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Discussion Starter #1
My Ody got a screw in the tire yesterday. While checking the pressure in the others i noticed the front two are at 38 PSI and they look like they are really soft? They look like a typical radial at about 20 PSI. I have the Symmetrys by Michellin. Anybody else notice this. They feel awefully soft too. BTW, my pressure guage is good.

Mac
 

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I'm seeing the same thing. My is also 38PSI looking a little flat. I can't remember what PSI the manual said but it certainly isnt over 38PSI. I think i'm gonna pump some air into those tires - 40PSI maybe. They just look flat at 38PSI and they don't feel right either.
 

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I thought the same thing. Checked them and they were both at 36 psi.

Not going to mess with the max pressure . . there's a lot of vehicle riding on those relatively small donuts (compared to other 4200lb vehicles). Same goes for underinflation. With that much weight, underinflation could lead to excessive heat. To coin a phrase, you don't wanna get "Firestoned".

I have a feeling that the Ody's going to eat tires pretty regularly.

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'01 SS Honda Odyssey EX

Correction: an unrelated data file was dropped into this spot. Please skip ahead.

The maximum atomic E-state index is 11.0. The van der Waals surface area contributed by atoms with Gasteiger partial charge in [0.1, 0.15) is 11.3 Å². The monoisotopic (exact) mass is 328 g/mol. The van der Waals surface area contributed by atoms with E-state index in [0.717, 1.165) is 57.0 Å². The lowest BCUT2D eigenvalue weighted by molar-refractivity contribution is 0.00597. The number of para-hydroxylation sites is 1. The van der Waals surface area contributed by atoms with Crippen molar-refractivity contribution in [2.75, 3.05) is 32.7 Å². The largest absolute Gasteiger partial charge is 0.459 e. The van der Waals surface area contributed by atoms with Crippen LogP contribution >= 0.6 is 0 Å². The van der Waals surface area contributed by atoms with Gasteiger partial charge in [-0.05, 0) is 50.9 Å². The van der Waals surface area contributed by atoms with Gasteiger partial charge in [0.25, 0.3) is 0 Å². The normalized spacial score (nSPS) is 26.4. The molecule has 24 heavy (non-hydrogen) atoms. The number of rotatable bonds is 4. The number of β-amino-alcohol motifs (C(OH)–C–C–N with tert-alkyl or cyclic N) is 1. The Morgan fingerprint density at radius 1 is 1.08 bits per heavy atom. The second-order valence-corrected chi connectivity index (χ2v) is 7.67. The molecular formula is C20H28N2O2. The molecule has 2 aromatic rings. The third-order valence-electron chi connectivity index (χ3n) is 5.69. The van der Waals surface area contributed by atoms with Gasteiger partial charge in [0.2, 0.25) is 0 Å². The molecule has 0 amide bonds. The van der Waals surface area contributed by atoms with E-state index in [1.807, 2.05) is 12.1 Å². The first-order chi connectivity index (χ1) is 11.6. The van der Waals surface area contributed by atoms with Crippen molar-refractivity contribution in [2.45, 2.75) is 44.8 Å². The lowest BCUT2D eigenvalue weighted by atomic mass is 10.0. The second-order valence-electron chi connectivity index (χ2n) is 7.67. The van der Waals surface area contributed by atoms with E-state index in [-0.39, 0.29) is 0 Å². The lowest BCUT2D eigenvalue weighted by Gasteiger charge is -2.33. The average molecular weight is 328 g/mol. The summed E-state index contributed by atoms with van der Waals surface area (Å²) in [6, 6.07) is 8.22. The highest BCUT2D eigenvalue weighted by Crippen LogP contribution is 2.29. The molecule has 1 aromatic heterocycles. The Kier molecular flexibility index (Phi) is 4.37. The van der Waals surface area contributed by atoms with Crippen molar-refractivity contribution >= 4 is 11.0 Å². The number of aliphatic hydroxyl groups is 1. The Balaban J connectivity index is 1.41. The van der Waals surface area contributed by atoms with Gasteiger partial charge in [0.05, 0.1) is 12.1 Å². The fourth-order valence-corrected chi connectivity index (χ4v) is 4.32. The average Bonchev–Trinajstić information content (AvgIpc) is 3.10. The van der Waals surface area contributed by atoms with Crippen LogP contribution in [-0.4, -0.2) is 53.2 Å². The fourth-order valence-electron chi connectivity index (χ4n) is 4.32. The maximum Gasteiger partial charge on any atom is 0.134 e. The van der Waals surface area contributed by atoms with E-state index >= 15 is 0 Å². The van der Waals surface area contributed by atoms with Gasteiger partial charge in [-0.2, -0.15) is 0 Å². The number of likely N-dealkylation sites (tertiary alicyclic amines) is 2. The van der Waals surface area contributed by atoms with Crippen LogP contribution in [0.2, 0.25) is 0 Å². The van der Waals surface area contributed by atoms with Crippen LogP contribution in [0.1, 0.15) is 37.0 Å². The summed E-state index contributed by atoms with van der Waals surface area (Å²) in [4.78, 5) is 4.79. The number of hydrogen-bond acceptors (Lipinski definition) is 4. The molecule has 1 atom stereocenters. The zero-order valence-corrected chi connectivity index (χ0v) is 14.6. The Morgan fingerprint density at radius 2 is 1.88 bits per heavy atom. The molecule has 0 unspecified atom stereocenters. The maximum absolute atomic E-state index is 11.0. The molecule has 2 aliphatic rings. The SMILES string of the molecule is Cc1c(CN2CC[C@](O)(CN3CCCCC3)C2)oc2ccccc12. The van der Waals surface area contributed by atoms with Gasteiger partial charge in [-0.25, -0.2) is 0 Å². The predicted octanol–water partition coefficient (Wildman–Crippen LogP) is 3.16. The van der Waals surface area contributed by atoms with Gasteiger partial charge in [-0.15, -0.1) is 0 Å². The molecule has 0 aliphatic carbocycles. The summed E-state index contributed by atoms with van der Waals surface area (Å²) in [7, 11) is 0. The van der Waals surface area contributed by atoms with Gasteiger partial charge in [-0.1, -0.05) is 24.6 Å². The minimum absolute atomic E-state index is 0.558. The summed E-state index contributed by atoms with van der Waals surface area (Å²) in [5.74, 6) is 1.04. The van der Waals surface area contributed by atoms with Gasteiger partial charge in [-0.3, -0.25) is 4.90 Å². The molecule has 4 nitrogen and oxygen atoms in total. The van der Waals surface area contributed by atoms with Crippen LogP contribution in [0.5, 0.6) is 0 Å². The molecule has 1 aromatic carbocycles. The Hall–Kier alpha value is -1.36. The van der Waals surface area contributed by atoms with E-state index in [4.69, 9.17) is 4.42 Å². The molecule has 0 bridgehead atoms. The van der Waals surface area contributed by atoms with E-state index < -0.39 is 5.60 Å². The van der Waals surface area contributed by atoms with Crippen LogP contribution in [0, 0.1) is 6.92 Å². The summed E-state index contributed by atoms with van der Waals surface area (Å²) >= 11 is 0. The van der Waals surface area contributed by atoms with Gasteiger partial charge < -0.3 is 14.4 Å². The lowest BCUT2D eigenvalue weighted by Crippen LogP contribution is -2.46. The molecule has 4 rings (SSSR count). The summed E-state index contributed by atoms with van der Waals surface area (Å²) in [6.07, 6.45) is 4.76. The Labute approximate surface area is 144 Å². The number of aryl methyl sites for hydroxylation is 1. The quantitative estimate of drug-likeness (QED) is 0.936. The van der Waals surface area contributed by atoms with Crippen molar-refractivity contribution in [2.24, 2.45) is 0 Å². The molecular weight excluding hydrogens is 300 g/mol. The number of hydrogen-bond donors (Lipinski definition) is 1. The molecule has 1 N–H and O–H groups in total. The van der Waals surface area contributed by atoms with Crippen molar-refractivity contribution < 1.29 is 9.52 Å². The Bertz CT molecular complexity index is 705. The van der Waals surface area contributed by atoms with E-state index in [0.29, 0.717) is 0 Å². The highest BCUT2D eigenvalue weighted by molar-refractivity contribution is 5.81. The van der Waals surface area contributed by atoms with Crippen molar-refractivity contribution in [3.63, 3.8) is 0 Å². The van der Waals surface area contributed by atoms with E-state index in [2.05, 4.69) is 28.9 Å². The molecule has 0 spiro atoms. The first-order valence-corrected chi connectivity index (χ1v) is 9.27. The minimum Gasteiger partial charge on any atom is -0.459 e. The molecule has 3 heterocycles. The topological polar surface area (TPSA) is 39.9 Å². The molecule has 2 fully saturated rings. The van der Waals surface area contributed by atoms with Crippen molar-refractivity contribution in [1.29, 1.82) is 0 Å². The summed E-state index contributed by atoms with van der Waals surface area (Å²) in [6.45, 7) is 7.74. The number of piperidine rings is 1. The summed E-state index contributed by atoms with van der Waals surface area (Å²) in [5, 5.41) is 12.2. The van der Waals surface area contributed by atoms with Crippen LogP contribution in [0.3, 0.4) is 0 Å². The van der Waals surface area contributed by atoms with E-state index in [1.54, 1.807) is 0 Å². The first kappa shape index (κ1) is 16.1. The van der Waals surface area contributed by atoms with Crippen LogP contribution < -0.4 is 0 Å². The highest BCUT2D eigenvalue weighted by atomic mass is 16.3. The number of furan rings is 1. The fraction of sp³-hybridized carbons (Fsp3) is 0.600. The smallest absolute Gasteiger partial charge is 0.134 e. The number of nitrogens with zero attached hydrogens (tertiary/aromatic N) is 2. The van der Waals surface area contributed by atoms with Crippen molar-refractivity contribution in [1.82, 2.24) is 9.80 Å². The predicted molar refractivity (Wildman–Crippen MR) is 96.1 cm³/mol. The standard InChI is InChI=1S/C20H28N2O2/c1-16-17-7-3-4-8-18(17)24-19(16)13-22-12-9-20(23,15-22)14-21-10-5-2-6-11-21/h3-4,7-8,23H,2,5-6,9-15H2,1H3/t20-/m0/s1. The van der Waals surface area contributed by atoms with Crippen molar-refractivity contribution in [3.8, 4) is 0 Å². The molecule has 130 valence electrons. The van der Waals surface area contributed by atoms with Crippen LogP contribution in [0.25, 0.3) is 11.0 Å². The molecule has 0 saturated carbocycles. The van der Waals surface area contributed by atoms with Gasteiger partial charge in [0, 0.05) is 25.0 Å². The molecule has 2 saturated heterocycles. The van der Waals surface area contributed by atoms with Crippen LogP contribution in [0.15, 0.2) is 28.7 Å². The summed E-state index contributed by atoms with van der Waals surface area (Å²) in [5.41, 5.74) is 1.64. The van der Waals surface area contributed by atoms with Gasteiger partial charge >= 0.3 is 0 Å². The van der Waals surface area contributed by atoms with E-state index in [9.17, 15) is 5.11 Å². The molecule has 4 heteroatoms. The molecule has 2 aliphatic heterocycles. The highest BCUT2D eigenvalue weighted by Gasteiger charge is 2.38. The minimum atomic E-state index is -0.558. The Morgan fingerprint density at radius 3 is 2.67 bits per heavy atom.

'99 F150 XL Supercab
'00 Kawasaki ZR-7
 

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Discussion Starter #5
What would be the best way to go when the tires need replacing to get better handling and wear?. Taller? Wider? Lower profile?
 

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ndb - you should stick with 35psi cold inflation (measure in the morning before the car is driven). Typically, 35psi tire will become about 38-40psi after being driven for a while.

Mach1351must - replacing the tires with lower profile will help a little bit because less side wall equals to less flexing, but Odyssey is such a big car that it would requires better shocks/springs to improve its handling. As for tire wear, it is the exact opposite of handling. Better handling tires means softer compound which don't last long, on the other hand, long lasting tires such as Symmetry or Affinity have harder compound but don't give good handling.
www.tirerack.com has an extensive database on tires, email them for advice for a good compromise betweed handling and wear.
 

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I made the mistake one time of putting the super-high mileage guarantee tires on my vehicle. They were high quality Michelins, guaranteed to 80k. What I didn't understand was that they were also as a result very hard and less grippy than the stock tires that I replaced (it was a '92 mitsubishi eclipse). One day shortly after I got the new tires braked rather casually and the tires lost their footing. I ran off in a ditch to avoid a car, but I'm certain the softer stock tires would have gripped just fine.

So, there's definitely a balance.

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'01 SS Honda Odyssey EX
'99 F150 XL Supercab
'00 Kawasaki ZR-7
 
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